If you scroll through this year's Bay of Plenty Hockey team sheets, one surname seems to pop up over and over again.
Rotorua siblings Tuhia Hohepa, 21, Te aumihi Hohepa, 16, Nopera Hohepa, 13, Te oranga Hohepa, 12, and Pia Hohepa-Kuka, 11, have all made Bay of Plenty hockey teams for their age groups.
The sixth sibling, Waihuia Hohepa, 20, is also a rising star of the sport, but chose not to play representative hockey this year.
Their mother, Cherie Marks, said the two oldest, Tuhia and Waihuia, started playing hockey at a young age - the others followed in their footsteps.
"They played for school and worked their way up through all the age group Bay of Plenty rep teams. The other kids, because they were all little, they came with me to all the tournaments. I took them too.
"They watched the older kids play and I think that's where they got the desire to do the same. My brothers all played hockey and Tuhia used to watch them, that's where it all really started."
Marks said she was "very proud" of all her children had achieved.
"I didn't know if my younger ones were going to do rep teams. I think because of watching the older sister and what she had to go through to get into high performance, but they still did it.
"It is pretty busy, we're not home very often, but we make it work. We have a calendar saved into our phones and a whiteboard and a sheet in the house which show who's training or playing where and when. Weekends are tricky but we try to make it to each of the kids' games. The older ones help out a lot with getting the younger ones to where they need to be. Tuhia has probably coached all of them at different times as well.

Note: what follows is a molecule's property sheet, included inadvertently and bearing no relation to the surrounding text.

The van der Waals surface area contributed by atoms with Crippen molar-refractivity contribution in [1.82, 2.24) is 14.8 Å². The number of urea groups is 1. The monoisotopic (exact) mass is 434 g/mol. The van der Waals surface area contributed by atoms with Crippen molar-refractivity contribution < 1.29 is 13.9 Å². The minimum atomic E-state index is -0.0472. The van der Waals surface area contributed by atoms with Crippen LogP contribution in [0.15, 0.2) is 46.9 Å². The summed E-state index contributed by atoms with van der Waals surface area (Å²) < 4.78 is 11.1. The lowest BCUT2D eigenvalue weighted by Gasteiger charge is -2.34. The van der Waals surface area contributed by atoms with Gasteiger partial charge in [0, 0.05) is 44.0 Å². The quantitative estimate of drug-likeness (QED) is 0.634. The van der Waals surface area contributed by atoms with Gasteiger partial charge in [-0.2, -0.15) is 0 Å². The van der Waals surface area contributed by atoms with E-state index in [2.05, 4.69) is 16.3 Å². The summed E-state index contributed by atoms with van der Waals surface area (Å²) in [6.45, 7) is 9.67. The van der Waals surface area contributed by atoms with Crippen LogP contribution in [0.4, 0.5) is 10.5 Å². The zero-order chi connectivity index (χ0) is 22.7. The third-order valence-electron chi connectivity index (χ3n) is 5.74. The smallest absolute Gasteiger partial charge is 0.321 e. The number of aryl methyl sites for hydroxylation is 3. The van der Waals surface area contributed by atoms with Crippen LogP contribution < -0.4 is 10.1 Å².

"It is highly competitive between them all. We spend a lot of time at different turfs throughout summer. The older ones guide the younger ones in their development."
The Hohepa siblings do not stick solely to hockey either, with basketball and rugby also in the mix. Marks would not have it any other way.
"Sport keeps them fit, it keeps them healthy. It not only feeds their body, it feeds their soul and their mind and it teaches them to take care of other people in their teams. Teamwork is huge, it's a life skill.
"You're not going to win every game, so it teaches them how to lose graciously. That can actually be a really hard thing to learn, you go out there and play your game, you listen to your coach and you do your job," she said.
Tuhia said she played hockey because it was and made her feel "safe and happy".
"It makes me feel safe because I know what I'm doing. I am competitive, I think if you're not competitive it shows in your game. It's more confidence than competitiveness, you have to have confidence in yourself to progress forward."
She enjoyed seeing her younger siblings follow in her footsteps.
"Probably the one that's closest to myself is the second youngest, Te oranga. He can do some skills that I can't do, like reverse hitting. But, it's cool to see that in his intermediate team, he knows he's good, but he still shares the ball to help others gain confidence and feel comfortable, so they can shine as well.
"I'll give them small pieces of advice, but other than that I try not to have too much input. Sometimes the more information in the head, it kind of muddles up their game. As a kid I think they just need to play."